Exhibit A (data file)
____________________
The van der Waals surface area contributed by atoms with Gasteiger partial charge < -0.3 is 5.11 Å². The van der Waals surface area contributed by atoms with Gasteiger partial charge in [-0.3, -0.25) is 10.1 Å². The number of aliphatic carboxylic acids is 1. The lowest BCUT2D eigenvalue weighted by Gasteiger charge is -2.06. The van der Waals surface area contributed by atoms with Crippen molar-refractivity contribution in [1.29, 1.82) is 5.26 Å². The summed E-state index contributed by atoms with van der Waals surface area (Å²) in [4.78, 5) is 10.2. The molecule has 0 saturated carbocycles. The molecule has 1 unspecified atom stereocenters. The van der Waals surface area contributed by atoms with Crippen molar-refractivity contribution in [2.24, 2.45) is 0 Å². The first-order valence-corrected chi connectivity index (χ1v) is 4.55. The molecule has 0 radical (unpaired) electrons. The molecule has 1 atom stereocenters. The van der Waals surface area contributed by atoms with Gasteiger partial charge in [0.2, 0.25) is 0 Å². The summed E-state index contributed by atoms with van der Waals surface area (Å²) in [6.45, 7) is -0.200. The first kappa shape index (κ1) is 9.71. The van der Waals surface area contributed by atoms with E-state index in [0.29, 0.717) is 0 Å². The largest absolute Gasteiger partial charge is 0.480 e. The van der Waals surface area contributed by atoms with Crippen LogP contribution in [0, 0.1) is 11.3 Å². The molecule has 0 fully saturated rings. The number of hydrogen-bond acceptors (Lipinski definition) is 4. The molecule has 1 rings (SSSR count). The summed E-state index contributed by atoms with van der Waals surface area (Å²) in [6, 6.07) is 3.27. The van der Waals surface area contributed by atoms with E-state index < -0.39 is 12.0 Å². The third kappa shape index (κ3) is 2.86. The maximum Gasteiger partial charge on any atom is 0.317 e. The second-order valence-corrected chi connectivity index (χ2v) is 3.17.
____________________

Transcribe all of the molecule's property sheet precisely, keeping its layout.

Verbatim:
The van der Waals surface area contributed by atoms with Gasteiger partial charge < -0.3 is 5.11 Å². The van der Waals surface area contributed by atoms with Gasteiger partial charge in [-0.3, -0.25) is 10.1 Å². The number of aliphatic carboxylic acids is 1. The lowest BCUT2D eigenvalue weighted by Gasteiger charge is -2.06. The van der Waals surface area contributed by atoms with Crippen molar-refractivity contribution in [1.29, 1.82) is 5.26 Å². The summed E-state index contributed by atoms with van der Waals surface area (Å²) in [4.78, 5) is 10.2. The molecule has 0 saturated carbocycles. The molecule has 1 unspecified atom stereocenters. The van der Waals surface area contributed by atoms with Crippen molar-refractivity contribution in [2.24, 2.45) is 0 Å². The first-order valence-corrected chi connectivity index (χ1v) is 4.55. The molecule has 0 radical (unpaired) electrons. The molecule has 1 atom stereocenters. The van der Waals surface area contributed by atoms with Gasteiger partial charge in [0.2, 0.25) is 0 Å². The summed E-state index contributed by atoms with van der Waals surface area (Å²) in [6.45, 7) is -0.200. The first kappa shape index (κ1) is 9.71. The van der Waals surface area contributed by atoms with E-state index in [0.29, 0.717) is 0 Å². The largest absolute Gasteiger partial charge is 0.480 e. The van der Waals surface area contributed by atoms with Crippen LogP contribution in [0, 0.1) is 11.3 Å². The molecule has 0 fully saturated rings. The number of hydrogen-bond acceptors (Lipinski definition) is 4. The molecule has 1 rings (SSSR count). The summed E-state index contributed by atoms with van der Waals surface area (Å²) in [6, 6.07) is 3.27. The van der Waals surface area contributed by atoms with E-state index < -0.39 is 12.0 Å². The third kappa shape index (κ3) is 2.86. The maximum Gasteiger partial charge on any atom is 0.317 e. The second-order valence-corrected chi connectivity index (χ2v) is 3.17.